Mitt Romney: I'll Put Ads On Big Bird

Will Mitt Romney Kill Bird Bird?

WASHINGTON -- Mitt Romney pledged to cut spending for public television while campaigning in Iowa on Wednesday, saying that Big Bird should be supported by advertisements and that the arts will need to get more private donations to stay afloat.

"We're not going to kill Big Bird," Romney said on Wednesday afternoon during a campaign stop in Clinton, Iowa. The former Massachusetts governor made the promise while touting his plans to drastically cut federal spending, under which he would slash $500 billion dollars a year from the budget by the end of his first term.

But while America's favorite seven-foot-tall bird would survive under Romney, he'll probably acquire some baggage. Romney stressed the need to cut even popular programs and singled out the National Endowment for the Arts and the Public Broadcasting Corporation as entities that would have to seek private funding in a Romney administration.

"Big Bird is going to have advertisements, all right?" said Romney. "And we're going to have endowments for the arts and humanities, but they're going to be paid for by private charity, not by taxpayers."

Romney justified his call for spending cuts in terms of stark realpolitik: "My test is, is a program so critical that it's worth borrowing money from China to pay for it?" But despite this new reasoning, his proposal is just the latest attempt in the long-running GOP drive to defund public broadcasting.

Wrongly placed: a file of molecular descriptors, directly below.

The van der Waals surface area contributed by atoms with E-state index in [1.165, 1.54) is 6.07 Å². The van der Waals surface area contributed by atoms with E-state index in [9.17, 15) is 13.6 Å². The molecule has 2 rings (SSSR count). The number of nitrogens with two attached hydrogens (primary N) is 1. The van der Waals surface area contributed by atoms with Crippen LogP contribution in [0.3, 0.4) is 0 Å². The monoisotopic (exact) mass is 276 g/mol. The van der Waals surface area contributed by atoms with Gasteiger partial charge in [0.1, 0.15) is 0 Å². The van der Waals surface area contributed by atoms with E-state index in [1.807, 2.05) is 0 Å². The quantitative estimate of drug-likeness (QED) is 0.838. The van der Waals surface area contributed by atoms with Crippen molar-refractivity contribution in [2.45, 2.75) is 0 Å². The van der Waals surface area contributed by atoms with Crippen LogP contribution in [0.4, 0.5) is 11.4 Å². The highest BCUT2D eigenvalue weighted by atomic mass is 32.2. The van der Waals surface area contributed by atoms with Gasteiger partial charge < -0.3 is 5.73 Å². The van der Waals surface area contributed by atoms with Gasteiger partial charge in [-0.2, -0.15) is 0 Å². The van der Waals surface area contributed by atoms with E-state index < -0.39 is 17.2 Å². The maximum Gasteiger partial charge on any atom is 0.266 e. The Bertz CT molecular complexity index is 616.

Public broadcasting and the arts have been in Republicans' crosshairs for decades. In March, Republican senators proposed legislation to cut all federal funds for the Corporation for Public Broadcasting, which is the parent organization of the Public Broadcasting Service (PBS) and National Public Radio (NPR).

This followed a GOP attempt in the House in February to slash the CPB's funding in the continuing resolution.

"The GOP should be less preoccupied with silencing cookie monster and more focused on reviving the economy," replied Rep. Nita Lowey (D-N.Y.) at the time. In 1995, she invited popular "Sesame Street" characters Bert and Ernie to testify on Capitol Hill when Republicans, under then-House Speaker Newt Gingrich, tried to eliminate funding for public broadcasting.

The public broadcasting funds represent a minuscule portion of the federal budget. The Congressional Budget Office said this year that eliminating NPR's $5 million in federal funds from the budget would have "no effect."

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